News From Terre Haute, Indiana

January 22, 2010

It may be Rex Ryan and Jim Caldwell’s first years as head coaches, but they’re both far from inexperienced

By Tom James

INDIANAPOLIS — Rex Ryan and Jim Caldwell are two first-year head coaches in the National Football League. Both proved to be very successful as assistant coaches in the NFL, Ryan as the defensive coordinator of the Baltimore Ravens and Caldwell as the quarterbacks coach/associate head coach of the Indianapolis Colts.

Right about there is where the similarities end, however.

Caldwell is quiet, reserved, thoughtful and would much rather operate from behind the scenes. The players should be the show. He’s from the Bud Grant and Tom Landry school of coaching. Always be under control. Never let them see you sweat or show much emotion. That’s not to say that he isn’t emotional. He is. But he’s just a little more particular about where and when he shows it.

Ryan is loud, brash, boisterous, in your face. He shoots from the hip. He’ll tell you exactly what he thinks and doesn’t mind being the show. He’ll even cry on occasion. He comes by it honestly, though. His dad, former Philadelphia Eagles and Arizona Cardinals head coach Buddy Ryan, was known to wear his feelings on his sleeve.

Caldwell took over from a popular predecessor — Tony Dungy — and has guided Indianapolis to a 15-2 record, the top seed in the AFC playoffs, and a home AFC divisional playoff win over Baltimore. His team is just one win away from a trip to the Super Bowl.

Ryan, meanwhile, was hired after the Jets parted ways with former coach Eric Mangini. He has led his team to an 11-7 record, a wild-card berth in the AFC playoffs and consecutive road postseason victories over Cincinnati and San Diego. His team is also just one game away from a Super Bowl appearance.

The important thing is that both methods have worked perfectly well this year given the personality that each coach possesses. And their situations were vastly different.

The Colts are a veteran team who have a strong core of players who have been through a lot of big games over the years. They already knew how to win. New York, on the other hand, had struggled in recent seasons. The talent was there. But confidence was lacking. That’s where Rex Ryan comes in.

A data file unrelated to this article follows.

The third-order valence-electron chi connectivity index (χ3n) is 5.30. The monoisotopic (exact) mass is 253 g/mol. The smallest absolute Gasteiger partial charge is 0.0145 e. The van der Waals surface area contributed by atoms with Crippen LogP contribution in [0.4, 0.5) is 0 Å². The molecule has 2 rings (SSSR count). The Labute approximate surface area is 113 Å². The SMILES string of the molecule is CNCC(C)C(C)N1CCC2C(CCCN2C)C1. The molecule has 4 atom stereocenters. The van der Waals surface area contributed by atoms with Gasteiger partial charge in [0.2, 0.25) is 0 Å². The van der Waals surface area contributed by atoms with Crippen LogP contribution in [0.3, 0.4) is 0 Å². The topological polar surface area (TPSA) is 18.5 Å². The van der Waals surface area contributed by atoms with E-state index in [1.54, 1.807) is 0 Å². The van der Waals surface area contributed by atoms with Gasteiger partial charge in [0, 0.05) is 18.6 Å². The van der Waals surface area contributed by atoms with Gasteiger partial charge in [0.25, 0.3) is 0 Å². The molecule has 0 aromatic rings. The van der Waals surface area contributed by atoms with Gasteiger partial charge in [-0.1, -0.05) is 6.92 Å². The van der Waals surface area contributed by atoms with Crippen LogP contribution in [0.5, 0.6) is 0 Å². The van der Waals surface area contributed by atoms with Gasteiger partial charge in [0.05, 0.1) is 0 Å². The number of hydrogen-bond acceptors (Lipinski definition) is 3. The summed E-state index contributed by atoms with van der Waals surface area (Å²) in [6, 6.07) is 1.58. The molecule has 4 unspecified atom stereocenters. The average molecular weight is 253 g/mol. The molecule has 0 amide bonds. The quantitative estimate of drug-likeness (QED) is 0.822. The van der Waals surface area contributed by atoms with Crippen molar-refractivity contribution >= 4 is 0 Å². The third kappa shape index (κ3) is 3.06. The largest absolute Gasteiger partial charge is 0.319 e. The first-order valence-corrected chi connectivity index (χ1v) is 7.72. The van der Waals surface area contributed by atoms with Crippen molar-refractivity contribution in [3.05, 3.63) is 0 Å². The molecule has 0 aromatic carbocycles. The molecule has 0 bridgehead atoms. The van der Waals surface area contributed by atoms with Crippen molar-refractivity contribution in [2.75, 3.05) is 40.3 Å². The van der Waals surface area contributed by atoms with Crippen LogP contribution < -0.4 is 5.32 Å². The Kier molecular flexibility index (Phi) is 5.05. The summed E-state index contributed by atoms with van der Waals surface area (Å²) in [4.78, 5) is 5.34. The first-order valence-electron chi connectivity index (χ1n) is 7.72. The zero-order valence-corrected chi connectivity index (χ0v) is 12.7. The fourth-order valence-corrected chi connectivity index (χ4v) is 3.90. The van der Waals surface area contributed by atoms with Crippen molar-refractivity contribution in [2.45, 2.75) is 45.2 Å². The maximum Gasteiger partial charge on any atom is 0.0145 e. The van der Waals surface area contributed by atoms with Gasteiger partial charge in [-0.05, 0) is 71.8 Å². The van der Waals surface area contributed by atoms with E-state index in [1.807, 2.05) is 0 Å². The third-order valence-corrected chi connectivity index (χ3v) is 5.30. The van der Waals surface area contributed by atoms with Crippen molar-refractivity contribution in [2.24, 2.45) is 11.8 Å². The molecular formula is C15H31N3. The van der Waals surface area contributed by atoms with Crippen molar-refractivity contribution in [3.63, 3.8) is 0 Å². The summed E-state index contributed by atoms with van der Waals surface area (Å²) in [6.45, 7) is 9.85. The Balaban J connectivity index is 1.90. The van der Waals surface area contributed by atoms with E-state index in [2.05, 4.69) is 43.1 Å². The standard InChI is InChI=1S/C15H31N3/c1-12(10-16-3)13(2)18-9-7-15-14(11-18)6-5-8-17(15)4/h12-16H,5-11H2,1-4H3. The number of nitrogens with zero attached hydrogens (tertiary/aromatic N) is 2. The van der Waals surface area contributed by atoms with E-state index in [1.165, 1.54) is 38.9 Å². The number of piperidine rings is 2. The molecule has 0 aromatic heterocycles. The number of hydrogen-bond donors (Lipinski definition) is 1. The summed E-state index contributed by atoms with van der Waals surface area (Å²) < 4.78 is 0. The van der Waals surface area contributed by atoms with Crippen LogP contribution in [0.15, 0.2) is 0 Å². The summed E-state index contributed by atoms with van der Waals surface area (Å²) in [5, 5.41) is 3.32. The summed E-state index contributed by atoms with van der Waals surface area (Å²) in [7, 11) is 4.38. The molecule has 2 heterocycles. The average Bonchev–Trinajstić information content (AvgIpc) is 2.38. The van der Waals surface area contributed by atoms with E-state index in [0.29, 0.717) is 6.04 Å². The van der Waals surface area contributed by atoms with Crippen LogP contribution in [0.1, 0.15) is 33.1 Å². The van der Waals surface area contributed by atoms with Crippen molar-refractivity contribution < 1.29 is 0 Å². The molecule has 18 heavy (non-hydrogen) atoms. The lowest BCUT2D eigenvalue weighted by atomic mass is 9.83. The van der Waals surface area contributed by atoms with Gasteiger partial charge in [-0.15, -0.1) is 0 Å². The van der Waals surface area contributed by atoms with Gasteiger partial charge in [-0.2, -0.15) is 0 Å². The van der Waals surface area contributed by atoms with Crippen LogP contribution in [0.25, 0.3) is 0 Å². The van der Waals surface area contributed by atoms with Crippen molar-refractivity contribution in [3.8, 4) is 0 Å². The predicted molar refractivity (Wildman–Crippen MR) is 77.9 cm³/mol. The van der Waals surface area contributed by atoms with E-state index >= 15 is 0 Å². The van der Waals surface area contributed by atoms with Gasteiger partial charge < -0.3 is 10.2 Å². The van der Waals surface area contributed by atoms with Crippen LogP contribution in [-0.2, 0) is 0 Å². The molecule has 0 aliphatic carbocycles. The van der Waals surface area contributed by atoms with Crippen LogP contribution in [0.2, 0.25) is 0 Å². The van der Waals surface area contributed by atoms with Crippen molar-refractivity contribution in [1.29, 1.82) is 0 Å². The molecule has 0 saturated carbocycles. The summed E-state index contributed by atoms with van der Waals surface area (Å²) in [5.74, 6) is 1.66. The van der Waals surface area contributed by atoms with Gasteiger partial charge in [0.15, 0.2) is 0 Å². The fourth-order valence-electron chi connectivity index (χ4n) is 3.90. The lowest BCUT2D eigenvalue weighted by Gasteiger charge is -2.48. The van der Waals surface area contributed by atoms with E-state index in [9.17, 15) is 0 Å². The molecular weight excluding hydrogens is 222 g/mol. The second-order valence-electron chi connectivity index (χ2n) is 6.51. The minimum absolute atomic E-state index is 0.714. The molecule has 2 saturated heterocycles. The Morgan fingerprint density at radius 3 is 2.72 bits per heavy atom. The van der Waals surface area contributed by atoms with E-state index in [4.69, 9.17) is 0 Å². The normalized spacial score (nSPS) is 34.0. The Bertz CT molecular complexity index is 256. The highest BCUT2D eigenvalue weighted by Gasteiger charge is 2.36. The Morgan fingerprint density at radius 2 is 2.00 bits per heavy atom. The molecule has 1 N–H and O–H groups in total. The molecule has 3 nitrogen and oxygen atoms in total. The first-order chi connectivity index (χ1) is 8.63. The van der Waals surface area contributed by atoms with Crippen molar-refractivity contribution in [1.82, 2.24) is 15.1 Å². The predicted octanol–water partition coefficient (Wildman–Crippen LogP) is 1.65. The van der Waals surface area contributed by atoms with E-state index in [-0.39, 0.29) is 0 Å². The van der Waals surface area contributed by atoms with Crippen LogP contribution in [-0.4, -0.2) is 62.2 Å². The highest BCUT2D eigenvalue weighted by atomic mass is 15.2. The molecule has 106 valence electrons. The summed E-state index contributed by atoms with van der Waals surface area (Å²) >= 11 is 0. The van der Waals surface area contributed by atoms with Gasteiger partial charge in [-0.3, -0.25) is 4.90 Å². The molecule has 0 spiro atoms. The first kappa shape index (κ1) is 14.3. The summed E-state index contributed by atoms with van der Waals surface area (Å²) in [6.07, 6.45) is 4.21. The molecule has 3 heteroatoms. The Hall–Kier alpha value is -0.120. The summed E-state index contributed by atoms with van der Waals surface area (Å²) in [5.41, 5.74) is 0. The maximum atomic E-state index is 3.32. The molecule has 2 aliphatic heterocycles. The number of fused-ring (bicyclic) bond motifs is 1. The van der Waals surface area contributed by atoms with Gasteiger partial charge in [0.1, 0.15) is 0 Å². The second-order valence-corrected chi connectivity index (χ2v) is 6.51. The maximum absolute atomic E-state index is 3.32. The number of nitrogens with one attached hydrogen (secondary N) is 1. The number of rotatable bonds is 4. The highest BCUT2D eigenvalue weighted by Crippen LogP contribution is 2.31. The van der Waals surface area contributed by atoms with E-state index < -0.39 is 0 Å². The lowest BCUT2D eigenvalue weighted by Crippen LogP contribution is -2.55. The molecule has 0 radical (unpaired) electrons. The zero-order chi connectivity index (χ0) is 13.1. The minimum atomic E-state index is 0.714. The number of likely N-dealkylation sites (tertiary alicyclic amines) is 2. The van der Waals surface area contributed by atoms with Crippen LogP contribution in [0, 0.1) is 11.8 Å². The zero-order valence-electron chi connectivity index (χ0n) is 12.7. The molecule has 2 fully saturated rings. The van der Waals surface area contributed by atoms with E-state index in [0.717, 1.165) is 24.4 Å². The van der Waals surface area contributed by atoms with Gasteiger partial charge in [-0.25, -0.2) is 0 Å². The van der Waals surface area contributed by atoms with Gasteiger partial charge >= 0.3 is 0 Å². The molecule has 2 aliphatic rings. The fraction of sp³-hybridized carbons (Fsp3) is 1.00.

“Rex is exactly the way he appears in those media interviews,” Colts placekicker Matt Stover noted recently. Stover and Ryan became friends when the kicker played for the Ravens. He often spent time with the former Baltimore assistant during practices.

“That’s Rex. That’s exactly the guy that I know. That’s the way he was when he was coaching with the Ravens.”

By all reports, Ryan has won over the Jets players. His brash, braggadocio style has endeared him not only to New York’s defensive players — he has turned the Jets defensive unit into one of the league’s best in a short period of time — but also to those on the offensive side of the ball, such as rookie quarterback Mark Sanchez and veteran center Nick Mangold.

“The biggest difference between [Ryan and Mangini] is, Rex wears his emotions, his thoughts and his intensity on his sleeves,” Mangold said recently. “Eric had most of that inside.”

Safety Kerry Rhodes, who was benched for a time late in the season but has since worked his way back onto the field, says that the Jets have embraced their new coach.

“It’s a breath of fresh air,” Rhodes said. “Not to go all out on Mangini; he was a good coach, but he did things in a different way and a lot of people didn’t agree with it.”

Ryan doesn’t apologize for his style of coaching and for the way he relates with his players.

In a recent teleconference with Indianapolis media, he was asked about comments that he had made concerning the Jets chances of making it to the Super Bowl this year. He was also questioned about the reaction to what he had said. His response was pure Rex.

“Well, it’s something that I truly believe in. I was shocked, I really was shocked, when they came out and said that we were the longest long shot out there at 50-1 or something. I was like, ‘That’s amazing,’ because most Super Bowls are won with defense and the ability to run the football. When the Colts won the Super Bowl, their defense was outstanding, probably one of the best defenses in the tournament, and they ran the football some. So, I think that formula worked for them, as well. Obviously in 2000, something I’m very familiar with, [Baltimore] had the best defense in football,” he said.

“I’m sorry and I don’t care who it offends, but our defense is the best defense in the National Football League, and we can run the ball better than anybody in the National Football League, so those are two things that I thought are critical in winning a championship. For me, to just take it in and accept the fact that we should be the biggest long shots in the tournament was ridiculous, and I still feel that way.”

Got it?

As for Caldwell, he’s not about to get into a discussion about which coaching style works better — his or Ryan’s.

“I don’t want to do any comparisons between the two because one thing about this game, I think it’s very important, you might try to draw parallels between Rex and I, or our two teams, in how they handle different situations. The great thing about this game is that it requires an immense amount of authenticity. So you have to be who you are,” the Colts coach said.

“These seasons are too long to pretend; the emotion involved in this game will strip away all that veneer and you are who you are. That’s who we are. That’s how we’ve always handled things. Maybe someone chooses to do things differently, but that’s because it serves them, and that’s what they feel comfortable with. In our particular case, our guys focus in on what we have to get done, and really what we try to get done is get ourselves in the best position to function great within those white lines.”